It’s a story that functions not only as a wry comment on Black Mirror itself—which is steeped in contempt for technology and for modern media culture—but also on the career of its creator, Charlie Brooker, longstanding British television critic and crank. Brooker’s own rants about modern media ran on the BBC, first on his show Screenwipe and later on How TV Ruined Your Life.

While Black Mirror is, in one sense, old news—this episode ran in 2011—its recent addition to Netflix has caused the show to gain a new wave of attention. If you feel dubious about technology—and who doesn’t?—Black Mirror is a cathartic show to watch, at first. But it’s full of a sense of its own irrelevance: Even if you understand the various mechanisms that push you this way and that in your life, and even if you can explain these mechanisms to others, it won’t do you any good. You’re still stuck. There’s also no possibility here that we can use our new technological platforms in a counter-cultural way.

Whatever will happen to us, the show claims, as we grow more attached to our devices—whatever it is, it’s already happened. All that’s left is to experience, if not enjoy, the ride. How, then, ought one understand a television show that informs you repeatedly that it’s a waste of your time? Continue reading

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Portrait of America’s Young Adults: Wary but Optimistic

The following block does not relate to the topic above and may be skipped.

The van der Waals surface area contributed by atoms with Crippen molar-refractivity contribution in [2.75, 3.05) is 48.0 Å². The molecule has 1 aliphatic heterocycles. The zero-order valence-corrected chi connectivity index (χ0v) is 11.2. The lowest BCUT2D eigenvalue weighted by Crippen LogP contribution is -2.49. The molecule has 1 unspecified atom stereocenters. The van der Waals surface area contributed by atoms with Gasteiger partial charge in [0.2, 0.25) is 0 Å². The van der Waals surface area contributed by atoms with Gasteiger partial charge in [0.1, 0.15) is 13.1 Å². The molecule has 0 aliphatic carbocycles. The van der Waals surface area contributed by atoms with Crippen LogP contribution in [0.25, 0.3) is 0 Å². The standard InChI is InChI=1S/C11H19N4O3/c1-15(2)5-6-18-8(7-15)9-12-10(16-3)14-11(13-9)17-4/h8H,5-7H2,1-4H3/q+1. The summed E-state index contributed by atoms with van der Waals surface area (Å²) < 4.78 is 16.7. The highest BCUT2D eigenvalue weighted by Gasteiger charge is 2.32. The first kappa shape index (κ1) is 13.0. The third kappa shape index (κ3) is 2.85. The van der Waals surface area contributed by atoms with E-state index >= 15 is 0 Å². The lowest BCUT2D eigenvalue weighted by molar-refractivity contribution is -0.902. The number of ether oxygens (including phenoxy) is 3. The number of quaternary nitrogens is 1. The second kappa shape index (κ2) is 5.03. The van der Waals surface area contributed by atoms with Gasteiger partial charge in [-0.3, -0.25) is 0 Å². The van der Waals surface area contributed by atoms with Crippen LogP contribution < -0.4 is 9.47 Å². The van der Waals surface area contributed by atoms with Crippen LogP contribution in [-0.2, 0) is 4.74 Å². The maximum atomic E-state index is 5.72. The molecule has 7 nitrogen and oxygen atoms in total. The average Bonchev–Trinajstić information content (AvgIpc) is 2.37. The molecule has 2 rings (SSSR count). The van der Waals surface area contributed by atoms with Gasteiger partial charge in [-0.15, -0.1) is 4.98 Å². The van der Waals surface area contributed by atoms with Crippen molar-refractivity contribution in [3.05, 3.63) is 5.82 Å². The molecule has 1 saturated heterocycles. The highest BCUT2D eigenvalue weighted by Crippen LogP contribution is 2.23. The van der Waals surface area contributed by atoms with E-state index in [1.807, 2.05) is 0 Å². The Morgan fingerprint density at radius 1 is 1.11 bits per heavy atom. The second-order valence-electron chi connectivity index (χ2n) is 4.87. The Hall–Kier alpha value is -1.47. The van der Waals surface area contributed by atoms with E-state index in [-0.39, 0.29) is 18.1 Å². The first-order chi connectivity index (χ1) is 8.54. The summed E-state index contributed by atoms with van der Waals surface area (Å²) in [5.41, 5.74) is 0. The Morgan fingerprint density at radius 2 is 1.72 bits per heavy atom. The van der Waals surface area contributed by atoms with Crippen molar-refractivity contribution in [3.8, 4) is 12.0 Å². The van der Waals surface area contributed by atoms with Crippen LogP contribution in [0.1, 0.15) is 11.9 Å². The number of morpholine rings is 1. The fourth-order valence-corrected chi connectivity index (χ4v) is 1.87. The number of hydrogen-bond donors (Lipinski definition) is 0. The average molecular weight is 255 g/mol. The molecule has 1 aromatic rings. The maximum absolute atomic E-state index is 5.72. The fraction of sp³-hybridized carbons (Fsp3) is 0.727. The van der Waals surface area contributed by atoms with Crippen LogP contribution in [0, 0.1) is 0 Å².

According to a Pew Research Center survey, 55% of Millennials have posted a selfie on a social media site, compared with 24 percent of Gen Xers; 9 percent of Boomers; and 4 percent of the Silent Generation.

Generational snapshots sometimes confound us in the ways actual photographs do. The players in a team photo taken right after losing to their perennial cross-town rival are inexplicably smiling. Why? Well, it turns out they barely lost to a team from whom they’d expected a thorough trouncing.

A similar mystery arises from the recent survey of the Millennial generation, the cohort of young American adults who today range in age from 18 to 33. According to the Pew Research Center’s report, “Millennials in Adulthood,” these Millennials are relatively detached from religious and political institutions, are dealing with greater economic challenges (high levels of student debt, unemployment, and stagnant wages), are less inclined to rush into marriage, and are more prone to distrust other people than were the young adults of the three preceding generations.